To my surprise, things were different from what I thought. As I got into EK Center, I was amazed at the sight of it, the different kinds of programs that were run in the center, especially the IT and Radio department. I was relieved, they had the programs I thought would be a problem, communications! The first thing I did was to sit next to a computer and opened my favorite site, I usually use for communicating with my friends and the rest of the world, ‘Twitter’! Later I was taken to the radio, and for the first time in my life, I was heard speaking on the radio. I never thought such a great thing could happen to Mfangano Island; It gives me more reason to be a Suba! Connecting with my friends all over the world from this ‘remote’ Island sounds a dream, to be exact so unreal!
Nancy Sungu is a young girl, who is a radio presenter with the EK Community Youth Radio
Posted on February 19th, 2014 by Craig Newmark
Folks, my team and I have listened to many of the suggestions you've been sending our way, and we've compiled a list of 10 women entrepreneurs that you should follow on Twitter. These women really have their boots on the ground, and are doing good work. Please comment below to share your favorite women entrepreneurs.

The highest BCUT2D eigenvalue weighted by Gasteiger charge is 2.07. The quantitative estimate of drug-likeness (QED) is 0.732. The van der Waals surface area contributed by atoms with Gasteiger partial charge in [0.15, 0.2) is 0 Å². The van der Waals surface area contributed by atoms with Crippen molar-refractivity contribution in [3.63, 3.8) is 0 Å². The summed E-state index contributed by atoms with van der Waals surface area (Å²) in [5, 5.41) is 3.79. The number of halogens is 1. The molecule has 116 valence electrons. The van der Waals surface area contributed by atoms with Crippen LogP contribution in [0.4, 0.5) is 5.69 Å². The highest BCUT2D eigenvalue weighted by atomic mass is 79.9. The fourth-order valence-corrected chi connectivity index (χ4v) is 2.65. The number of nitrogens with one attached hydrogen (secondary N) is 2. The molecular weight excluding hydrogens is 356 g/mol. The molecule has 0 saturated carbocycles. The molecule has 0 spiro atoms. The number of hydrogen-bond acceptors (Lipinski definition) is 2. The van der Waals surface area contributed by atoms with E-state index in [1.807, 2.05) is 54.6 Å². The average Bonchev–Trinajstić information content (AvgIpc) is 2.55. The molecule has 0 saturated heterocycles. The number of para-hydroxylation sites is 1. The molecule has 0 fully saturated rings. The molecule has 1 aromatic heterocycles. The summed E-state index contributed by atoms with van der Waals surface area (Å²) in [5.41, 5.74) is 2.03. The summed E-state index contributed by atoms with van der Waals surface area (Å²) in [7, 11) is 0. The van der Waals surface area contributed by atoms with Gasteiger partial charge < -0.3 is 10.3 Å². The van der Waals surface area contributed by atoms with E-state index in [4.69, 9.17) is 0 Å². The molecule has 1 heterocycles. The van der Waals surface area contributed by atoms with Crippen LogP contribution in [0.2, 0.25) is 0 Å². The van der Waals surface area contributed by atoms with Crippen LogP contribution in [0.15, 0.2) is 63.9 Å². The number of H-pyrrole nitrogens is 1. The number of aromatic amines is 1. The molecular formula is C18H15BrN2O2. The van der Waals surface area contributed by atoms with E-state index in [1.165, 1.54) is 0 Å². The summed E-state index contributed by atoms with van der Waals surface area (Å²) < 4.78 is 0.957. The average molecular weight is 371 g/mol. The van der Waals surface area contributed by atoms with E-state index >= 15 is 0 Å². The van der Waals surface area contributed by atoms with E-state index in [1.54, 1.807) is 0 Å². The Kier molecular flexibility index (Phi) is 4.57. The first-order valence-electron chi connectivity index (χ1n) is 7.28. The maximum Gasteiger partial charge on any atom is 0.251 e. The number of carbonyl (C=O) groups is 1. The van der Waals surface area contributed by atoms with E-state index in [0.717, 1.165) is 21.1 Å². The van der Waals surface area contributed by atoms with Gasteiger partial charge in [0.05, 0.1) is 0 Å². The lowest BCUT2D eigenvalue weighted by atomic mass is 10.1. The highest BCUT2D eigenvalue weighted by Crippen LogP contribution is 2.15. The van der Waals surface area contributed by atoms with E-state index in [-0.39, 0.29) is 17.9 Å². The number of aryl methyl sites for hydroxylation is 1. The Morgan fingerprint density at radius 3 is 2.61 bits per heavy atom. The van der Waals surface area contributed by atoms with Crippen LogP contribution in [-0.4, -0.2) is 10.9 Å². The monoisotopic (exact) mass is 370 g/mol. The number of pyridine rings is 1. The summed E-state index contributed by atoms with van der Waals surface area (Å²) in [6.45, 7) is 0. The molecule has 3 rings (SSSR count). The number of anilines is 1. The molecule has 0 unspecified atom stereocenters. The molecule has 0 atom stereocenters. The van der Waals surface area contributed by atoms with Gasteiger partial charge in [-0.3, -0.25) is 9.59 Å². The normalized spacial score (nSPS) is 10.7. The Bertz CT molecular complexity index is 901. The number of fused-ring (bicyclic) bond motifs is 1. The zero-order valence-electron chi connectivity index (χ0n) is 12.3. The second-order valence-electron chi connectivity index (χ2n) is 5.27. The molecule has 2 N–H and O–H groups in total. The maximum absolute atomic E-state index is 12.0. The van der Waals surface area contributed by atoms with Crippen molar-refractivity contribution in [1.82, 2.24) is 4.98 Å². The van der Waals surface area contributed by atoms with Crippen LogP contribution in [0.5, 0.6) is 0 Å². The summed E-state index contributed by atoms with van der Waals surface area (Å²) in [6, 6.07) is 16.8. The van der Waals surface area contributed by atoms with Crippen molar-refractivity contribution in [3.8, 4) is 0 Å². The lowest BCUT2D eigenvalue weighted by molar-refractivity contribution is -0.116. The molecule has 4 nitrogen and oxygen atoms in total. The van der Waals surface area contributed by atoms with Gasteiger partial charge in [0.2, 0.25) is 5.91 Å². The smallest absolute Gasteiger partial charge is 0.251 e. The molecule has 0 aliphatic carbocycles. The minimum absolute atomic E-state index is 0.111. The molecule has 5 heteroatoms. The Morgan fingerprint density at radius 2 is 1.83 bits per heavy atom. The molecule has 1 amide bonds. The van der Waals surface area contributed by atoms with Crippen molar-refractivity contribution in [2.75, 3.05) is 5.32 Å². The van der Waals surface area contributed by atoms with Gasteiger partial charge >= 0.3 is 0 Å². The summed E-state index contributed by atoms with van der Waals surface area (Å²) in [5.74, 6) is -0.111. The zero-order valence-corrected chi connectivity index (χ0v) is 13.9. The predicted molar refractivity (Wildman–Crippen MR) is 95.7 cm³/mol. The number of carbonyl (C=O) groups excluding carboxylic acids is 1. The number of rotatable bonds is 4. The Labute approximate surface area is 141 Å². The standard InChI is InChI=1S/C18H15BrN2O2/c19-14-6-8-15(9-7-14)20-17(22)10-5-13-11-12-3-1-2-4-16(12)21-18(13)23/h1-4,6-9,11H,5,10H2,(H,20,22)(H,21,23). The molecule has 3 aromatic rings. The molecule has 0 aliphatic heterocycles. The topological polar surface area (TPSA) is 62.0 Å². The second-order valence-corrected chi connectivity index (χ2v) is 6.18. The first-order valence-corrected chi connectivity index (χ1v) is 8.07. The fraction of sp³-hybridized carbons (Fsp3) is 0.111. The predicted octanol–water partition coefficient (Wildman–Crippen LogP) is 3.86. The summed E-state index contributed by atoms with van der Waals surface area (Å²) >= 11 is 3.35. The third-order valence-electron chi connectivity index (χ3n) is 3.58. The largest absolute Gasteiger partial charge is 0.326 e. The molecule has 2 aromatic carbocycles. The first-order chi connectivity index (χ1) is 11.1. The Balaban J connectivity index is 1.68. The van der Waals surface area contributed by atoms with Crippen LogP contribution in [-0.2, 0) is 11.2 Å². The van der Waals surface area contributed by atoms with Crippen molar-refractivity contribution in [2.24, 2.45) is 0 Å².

Majora Carter is an internationally renowned urban revitalization strategy consultant, real estate developer, and Peabody Award winning broadcaster. She's responsible for the creation & successful implementation of numerous green-infrastructure projects, policies, and job training & placement systems.
Heather Russell told TechHub that she became an entrepreneur because "My parents are artists and writers and always had their own business. From ad agency to travel agency. I just grew up without a concept of working for someone else and to do your own thing, your own way."
Aliza Sherman helped pave the way for women online and in the Internet industry. She is a web and social mobile pioneer whose work helped shape the early new media industry. In addition to starting the first woman-owned Internet company in the early 90s, Cybergrrl, Inc., she's been writing, speaking and consulting about social media since 2006 and social mobile marketing since 2010. She is also well known for her expertise on women’s technology and business issues.
Natalia Oberti Noguera
Natalia Oberti Noguera is Founder and CEO of Pipeline Fellowship, an angel investing bootcamp for women that’s changing the face of angel investing and creating capital for women social entrepreneurs.
Melinda Emerson, known as SmallBizLady, has been a thriving entrepreneur for nearly 15 years and is an internationally known keynote speaker. A pioneer in social media marketing, she's the creator and host of #Smallbizchat, the longest running live chat on Twitter for small business owners.